Communicating in a Small Town

I live in a small community within a small community. Hemlock Farms is a 4500 acre gated community that was first created in 1963. There are about 4000 homes and about 75 miles of paved road. There are a lot of amenities and activities although, not being much of a joiner, I’ve only taken advantage of a couple of cooking classes and the fitness center. It’s pretty self-contained with its own volunteer fire department, a public safety office complete with police, and all the support a resident could want. The roads are plowed as soon as it starts to snow and the community is well maintained with many lakes, pools, parks, and trails. It is in Lords Valley which really isn’t a town like we think of towns. It is more an exit off I84 with small privately owned businesses, a couple of fast food places (of course!), and one shopping area that has a small grocery store, wine and spirits shop, dollar store, and pizza place (what more could you ask for?). People made lots of jokes when I moved to Hemlock — the obvious Socrates reference. Then jokes about Lords Valley. So, I am here to set the record straight before I talk about my recent discoveries about how one communicates in a small town.

Levi Lord was the first resident of Lords Valley. He and 11 friends who, according to local sources, all came to this country together on the same ship in 1809, purchased the property that is now known as Lords Valley. He and his sons built a house that is still standing although it is in quite a state of disrepair next to 84 Lumber and across from the concrete plant. The house is listed on the National Historic Register although it is unlikely that anything will be done with it. It hasn’t been used since 1955 when it closed as the local post office. That’s all I have been able to find out about Levi Lord so far.

I have been thinking a lot about how people communicate in small towns since my recent experiences at the Milford Diner. They still refer to my blogposts as “letters” because many of the people who frequent the diner do not own computers. This made me think of the culture of the workplace. I emailed constantly to the others in my group even though we were in earshot of one another all the time. It drove me crazy that it was an effort to have a face to face conversation. Sometimes when I tried that, it was viewed as an imposition I’m sure. I am addicted to email, Facebook, Skype, and blogging as ways to stay connected with friends, family, and acquaintances. Since I live alone, that is a very important part of my life. I remain amazed at how many businesses up here do not use email to communicate, relying on phone calls. Homer’s Construction is an exception but all emails go to the owner’s (Tim) cell phone and it is up to him and him alone to respond. He does sometimes but most of the time email and then wonder if my requests have been heard. At least there’s the email option. Most information around here is shared through direct conversation. This morning I learned from the person at the deli counter who always waits on me that the cold snap (it still isn’t over 20 degrees!!) should be ending by next week and it will go up into the 30s. We agreed that this was awesome and I can’t wait for the ice to melt!! Never mind the snow. My hairdresser, Doreen, knows all about the area and the people in it and shares readily so I learned who’s good and who’s not for various services which is very helpful. Tim from Homer’s Construction and his guys keep me informed about weather, how to navigate winter, what products to buy to keep my car cleaned off, and other guy stuff. My friend, Nancy, keeps me informed about real estate in Hemlock, not to mention she knows how to get things done around here and quickly. The Carrachilo brothers who delivered the wood told me to call if I needed advice or anything and gave me lots of it about fires, winter in Lords Valley, the yard, and dogs. And, let’s not forget the folks at the diner who have already helped me buy a Christmas tree and are available for advice on just about anything you need to know in the area including snow tubing. The art of conversation is not lost to email or to texting and tweeting in this small town. It’s not been rediscovered — it was never lost.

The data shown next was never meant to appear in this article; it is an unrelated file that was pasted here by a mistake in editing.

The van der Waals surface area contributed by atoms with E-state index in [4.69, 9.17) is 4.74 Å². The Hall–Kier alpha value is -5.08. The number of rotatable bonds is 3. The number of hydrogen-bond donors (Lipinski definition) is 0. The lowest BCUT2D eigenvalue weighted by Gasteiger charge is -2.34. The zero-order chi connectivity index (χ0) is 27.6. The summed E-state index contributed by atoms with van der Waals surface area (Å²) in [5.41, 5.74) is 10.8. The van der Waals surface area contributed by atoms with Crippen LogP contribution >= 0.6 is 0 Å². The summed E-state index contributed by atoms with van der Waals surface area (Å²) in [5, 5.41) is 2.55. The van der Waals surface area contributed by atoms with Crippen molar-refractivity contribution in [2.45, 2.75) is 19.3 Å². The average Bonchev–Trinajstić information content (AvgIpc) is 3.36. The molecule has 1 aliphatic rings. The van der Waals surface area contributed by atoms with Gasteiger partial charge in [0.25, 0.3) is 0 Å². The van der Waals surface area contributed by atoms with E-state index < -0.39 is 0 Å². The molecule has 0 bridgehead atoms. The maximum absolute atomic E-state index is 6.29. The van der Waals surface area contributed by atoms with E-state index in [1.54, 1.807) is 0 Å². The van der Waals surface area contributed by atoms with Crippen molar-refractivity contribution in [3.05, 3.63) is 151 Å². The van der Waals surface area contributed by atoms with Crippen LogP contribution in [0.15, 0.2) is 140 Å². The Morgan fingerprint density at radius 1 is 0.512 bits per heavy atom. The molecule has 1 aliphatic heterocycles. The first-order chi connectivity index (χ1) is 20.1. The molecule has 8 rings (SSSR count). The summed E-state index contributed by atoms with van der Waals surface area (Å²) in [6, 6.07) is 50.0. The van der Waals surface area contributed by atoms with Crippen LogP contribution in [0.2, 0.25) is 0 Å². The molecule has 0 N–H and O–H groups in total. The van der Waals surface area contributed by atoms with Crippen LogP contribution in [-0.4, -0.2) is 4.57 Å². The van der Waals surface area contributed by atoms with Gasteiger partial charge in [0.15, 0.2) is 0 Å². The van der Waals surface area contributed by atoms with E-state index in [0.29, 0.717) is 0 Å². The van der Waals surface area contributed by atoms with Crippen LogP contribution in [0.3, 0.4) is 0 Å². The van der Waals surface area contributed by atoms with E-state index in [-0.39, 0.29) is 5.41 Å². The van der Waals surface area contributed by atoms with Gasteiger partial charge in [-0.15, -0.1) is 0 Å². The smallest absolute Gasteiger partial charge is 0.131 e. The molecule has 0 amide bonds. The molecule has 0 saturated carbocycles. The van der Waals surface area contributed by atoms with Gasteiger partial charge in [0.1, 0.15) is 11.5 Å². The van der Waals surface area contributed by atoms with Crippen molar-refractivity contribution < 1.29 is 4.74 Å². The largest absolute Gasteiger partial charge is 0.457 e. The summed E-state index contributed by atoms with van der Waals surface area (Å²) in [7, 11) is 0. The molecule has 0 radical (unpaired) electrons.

One reply

  1. sksweaver says:

    I keep thinking about the comment in your last post from the guy at the diner who said “it’s like that at all diners.” I keep wondering how many diners he’s been at, or if he assumes that there are places and people everywhere like the places and people he has known all his life. I’ve also been thinking how easy it is for city dwellers to hear about small towns and sort of snort and make fun of it, or at the other extreme, romanticize it into something that is somehow hallowed or better. But really we are all the same. We know what we know and think that is normal. We think our normal matches everyone else’s (or at least it should) and we hop onto criticism because someone behaves in a way that is reasonable for their normal but kind of nutty for ours. But in the end… we all just do whatever we can to get by in the context of our lives. Thanks for reminding me of that (as I sit here knowing I should go visit someone in another building but am reticent to leave the safety of my office and all the computers and phones and email clients!)